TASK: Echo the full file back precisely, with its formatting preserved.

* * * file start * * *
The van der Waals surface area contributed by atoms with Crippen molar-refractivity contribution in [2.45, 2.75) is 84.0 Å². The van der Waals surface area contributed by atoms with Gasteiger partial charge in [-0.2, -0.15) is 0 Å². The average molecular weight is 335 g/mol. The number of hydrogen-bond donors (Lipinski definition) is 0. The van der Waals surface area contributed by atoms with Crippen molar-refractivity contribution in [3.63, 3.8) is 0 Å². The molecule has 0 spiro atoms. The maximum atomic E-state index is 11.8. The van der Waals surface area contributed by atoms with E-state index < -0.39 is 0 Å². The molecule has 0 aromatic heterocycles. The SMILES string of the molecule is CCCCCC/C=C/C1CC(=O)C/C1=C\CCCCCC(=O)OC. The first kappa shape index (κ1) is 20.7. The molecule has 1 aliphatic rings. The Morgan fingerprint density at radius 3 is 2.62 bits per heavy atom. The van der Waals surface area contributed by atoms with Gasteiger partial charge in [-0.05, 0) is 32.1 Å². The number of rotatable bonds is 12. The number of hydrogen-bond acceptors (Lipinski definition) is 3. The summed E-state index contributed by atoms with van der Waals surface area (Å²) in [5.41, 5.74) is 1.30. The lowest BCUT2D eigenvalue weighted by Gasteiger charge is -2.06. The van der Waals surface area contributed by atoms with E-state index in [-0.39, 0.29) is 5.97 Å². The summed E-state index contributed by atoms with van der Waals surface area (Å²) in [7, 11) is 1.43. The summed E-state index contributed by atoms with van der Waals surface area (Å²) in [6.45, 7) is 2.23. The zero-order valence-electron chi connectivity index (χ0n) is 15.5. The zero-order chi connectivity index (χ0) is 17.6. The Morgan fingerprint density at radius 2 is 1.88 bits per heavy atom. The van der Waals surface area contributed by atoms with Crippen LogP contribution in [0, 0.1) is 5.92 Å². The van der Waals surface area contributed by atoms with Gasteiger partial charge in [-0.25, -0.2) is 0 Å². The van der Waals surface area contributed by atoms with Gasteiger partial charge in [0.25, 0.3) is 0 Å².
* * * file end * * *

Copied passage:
The van der Waals surface area contributed by atoms with Crippen molar-refractivity contribution in [2.45, 2.75) is 84.0 Å². The van der Waals surface area contributed by atoms with Gasteiger partial charge in [-0.2, -0.15) is 0 Å². The average molecular weight is 335 g/mol. The number of hydrogen-bond donors (Lipinski definition) is 0. The van der Waals surface area contributed by atoms with Crippen molar-refractivity contribution in [3.63, 3.8) is 0 Å². The molecule has 0 spiro atoms. The maximum atomic E-state index is 11.8. The van der Waals surface area contributed by atoms with E-state index < -0.39 is 0 Å². The molecule has 0 aromatic heterocycles. The SMILES string of the molecule is CCCCCC/C=C/C1CC(=O)C/C1=C\CCCCCC(=O)OC. The first kappa shape index (κ1) is 20.7. The molecule has 1 aliphatic rings. The Morgan fingerprint density at radius 3 is 2.62 bits per heavy atom. The van der Waals surface area contributed by atoms with Gasteiger partial charge in [-0.05, 0) is 32.1 Å². The number of rotatable bonds is 12. The number of hydrogen-bond acceptors (Lipinski definition) is 3. The summed E-state index contributed by atoms with van der Waals surface area (Å²) in [5.41, 5.74) is 1.30. The lowest BCUT2D eigenvalue weighted by Gasteiger charge is -2.06. The van der Waals surface area contributed by atoms with E-state index in [-0.39, 0.29) is 5.97 Å². The summed E-state index contributed by atoms with van der Waals surface area (Å²) in [7, 11) is 1.43. The summed E-state index contributed by atoms with van der Waals surface area (Å²) in [6.45, 7) is 2.23. The zero-order valence-electron chi connectivity index (χ0n) is 15.5. The zero-order chi connectivity index (χ0) is 17.6. The Morgan fingerprint density at radius 2 is 1.88 bits per heavy atom. The van der Waals surface area contributed by atoms with Crippen LogP contribution in [0, 0.1) is 5.92 Å². The van der Waals surface area contributed by atoms with Gasteiger partial charge in [-0.25, -0.2) is 0 Å². The van der Waals surface area contributed by atoms with Gasteiger partial charge in [0.25, 0.3) is 0 Å².